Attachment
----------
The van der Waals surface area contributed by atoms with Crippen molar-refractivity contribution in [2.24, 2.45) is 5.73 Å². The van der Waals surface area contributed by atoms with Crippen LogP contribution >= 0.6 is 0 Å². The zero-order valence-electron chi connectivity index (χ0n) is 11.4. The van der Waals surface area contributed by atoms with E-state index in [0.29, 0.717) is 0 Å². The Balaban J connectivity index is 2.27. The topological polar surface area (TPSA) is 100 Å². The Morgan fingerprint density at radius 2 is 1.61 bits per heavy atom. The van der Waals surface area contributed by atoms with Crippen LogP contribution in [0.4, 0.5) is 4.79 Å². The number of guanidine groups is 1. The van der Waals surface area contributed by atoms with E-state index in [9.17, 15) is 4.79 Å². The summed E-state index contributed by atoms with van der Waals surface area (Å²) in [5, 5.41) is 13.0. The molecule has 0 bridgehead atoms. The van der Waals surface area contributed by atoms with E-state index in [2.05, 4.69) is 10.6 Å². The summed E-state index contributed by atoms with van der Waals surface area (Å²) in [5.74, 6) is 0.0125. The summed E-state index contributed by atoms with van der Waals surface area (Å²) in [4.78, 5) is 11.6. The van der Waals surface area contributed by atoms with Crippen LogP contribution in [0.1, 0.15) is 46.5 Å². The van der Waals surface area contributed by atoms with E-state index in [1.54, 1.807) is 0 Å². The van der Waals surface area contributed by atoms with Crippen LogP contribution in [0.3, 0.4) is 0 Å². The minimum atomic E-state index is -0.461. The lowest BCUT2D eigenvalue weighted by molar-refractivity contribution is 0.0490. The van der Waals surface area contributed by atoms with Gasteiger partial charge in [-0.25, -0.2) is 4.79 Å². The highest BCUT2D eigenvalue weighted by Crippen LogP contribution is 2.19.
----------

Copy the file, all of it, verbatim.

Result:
The van der Waals surface area contributed by atoms with Crippen molar-refractivity contribution in [2.24, 2.45) is 5.73 Å². The van der Waals surface area contributed by atoms with Crippen LogP contribution >= 0.6 is 0 Å². The zero-order valence-electron chi connectivity index (χ0n) is 11.4. The van der Waals surface area contributed by atoms with E-state index in [0.29, 0.717) is 0 Å². The Balaban J connectivity index is 2.27. The topological polar surface area (TPSA) is 100 Å². The Morgan fingerprint density at radius 2 is 1.61 bits per heavy atom. The van der Waals surface area contributed by atoms with Crippen LogP contribution in [0.4, 0.5) is 4.79 Å². The number of guanidine groups is 1. The van der Waals surface area contributed by atoms with E-state index in [9.17, 15) is 4.79 Å². The summed E-state index contributed by atoms with van der Waals surface area (Å²) in [5, 5.41) is 13.0. The molecule has 0 bridgehead atoms. The van der Waals surface area contributed by atoms with E-state index in [2.05, 4.69) is 10.6 Å². The summed E-state index contributed by atoms with van der Waals surface area (Å²) in [5.74, 6) is 0.0125. The summed E-state index contributed by atoms with van der Waals surface area (Å²) in [4.78, 5) is 11.6. The van der Waals surface area contributed by atoms with Crippen LogP contribution in [0.1, 0.15) is 46.5 Å². The van der Waals surface area contributed by atoms with E-state index in [1.54, 1.807) is 0 Å². The van der Waals surface area contributed by atoms with Crippen LogP contribution in [0.3, 0.4) is 0 Å². The minimum atomic E-state index is -0.461. The lowest BCUT2D eigenvalue weighted by molar-refractivity contribution is 0.0490. The van der Waals surface area contributed by atoms with Gasteiger partial charge in [-0.25, -0.2) is 4.79 Å². The highest BCUT2D eigenvalue weighted by Crippen LogP contribution is 2.19.